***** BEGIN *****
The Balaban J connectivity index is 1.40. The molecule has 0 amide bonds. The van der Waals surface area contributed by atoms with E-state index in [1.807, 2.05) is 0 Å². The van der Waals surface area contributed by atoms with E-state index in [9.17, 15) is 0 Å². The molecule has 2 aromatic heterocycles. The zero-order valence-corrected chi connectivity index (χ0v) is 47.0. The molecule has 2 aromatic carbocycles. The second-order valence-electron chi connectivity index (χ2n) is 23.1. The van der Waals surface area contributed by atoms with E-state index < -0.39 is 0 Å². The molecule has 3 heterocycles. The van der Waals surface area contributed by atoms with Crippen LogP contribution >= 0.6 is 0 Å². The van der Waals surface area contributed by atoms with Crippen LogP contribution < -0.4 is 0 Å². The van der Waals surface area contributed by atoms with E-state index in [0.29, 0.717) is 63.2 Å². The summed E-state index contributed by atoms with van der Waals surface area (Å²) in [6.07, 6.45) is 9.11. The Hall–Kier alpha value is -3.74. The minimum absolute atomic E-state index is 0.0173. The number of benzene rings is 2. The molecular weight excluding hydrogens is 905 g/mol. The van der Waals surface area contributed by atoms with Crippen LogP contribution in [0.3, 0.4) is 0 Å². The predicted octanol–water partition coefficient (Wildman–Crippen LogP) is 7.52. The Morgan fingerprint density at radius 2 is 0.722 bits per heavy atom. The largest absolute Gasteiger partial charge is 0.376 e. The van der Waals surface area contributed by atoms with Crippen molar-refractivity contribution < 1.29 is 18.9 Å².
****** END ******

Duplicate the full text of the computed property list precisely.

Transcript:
The Balaban J connectivity index is 1.40. The molecule has 0 amide bonds. The van der Waals surface area contributed by atoms with E-state index in [1.807, 2.05) is 0 Å². The van der Waals surface area contributed by atoms with E-state index in [9.17, 15) is 0 Å². The molecule has 2 aromatic heterocycles. The zero-order valence-corrected chi connectivity index (χ0v) is 47.0. The molecule has 2 aromatic carbocycles. The second-order valence-electron chi connectivity index (χ2n) is 23.1. The van der Waals surface area contributed by atoms with E-state index < -0.39 is 0 Å². The molecule has 3 heterocycles. The van der Waals surface area contributed by atoms with Crippen LogP contribution >= 0.6 is 0 Å². The van der Waals surface area contributed by atoms with Crippen LogP contribution < -0.4 is 0 Å². The van der Waals surface area contributed by atoms with E-state index in [0.29, 0.717) is 63.2 Å². The summed E-state index contributed by atoms with van der Waals surface area (Å²) in [6.07, 6.45) is 9.11. The Hall–Kier alpha value is -3.74. The minimum absolute atomic E-state index is 0.0173. The number of benzene rings is 2. The molecular weight excluding hydrogens is 905 g/mol. The van der Waals surface area contributed by atoms with Crippen LogP contribution in [0.3, 0.4) is 0 Å². The predicted octanol–water partition coefficient (Wildman–Crippen LogP) is 7.52. The Morgan fingerprint density at radius 2 is 0.722 bits per heavy atom. The largest absolute Gasteiger partial charge is 0.376 e. The van der Waals surface area contributed by atoms with Crippen molar-refractivity contribution < 1.29 is 18.9 Å².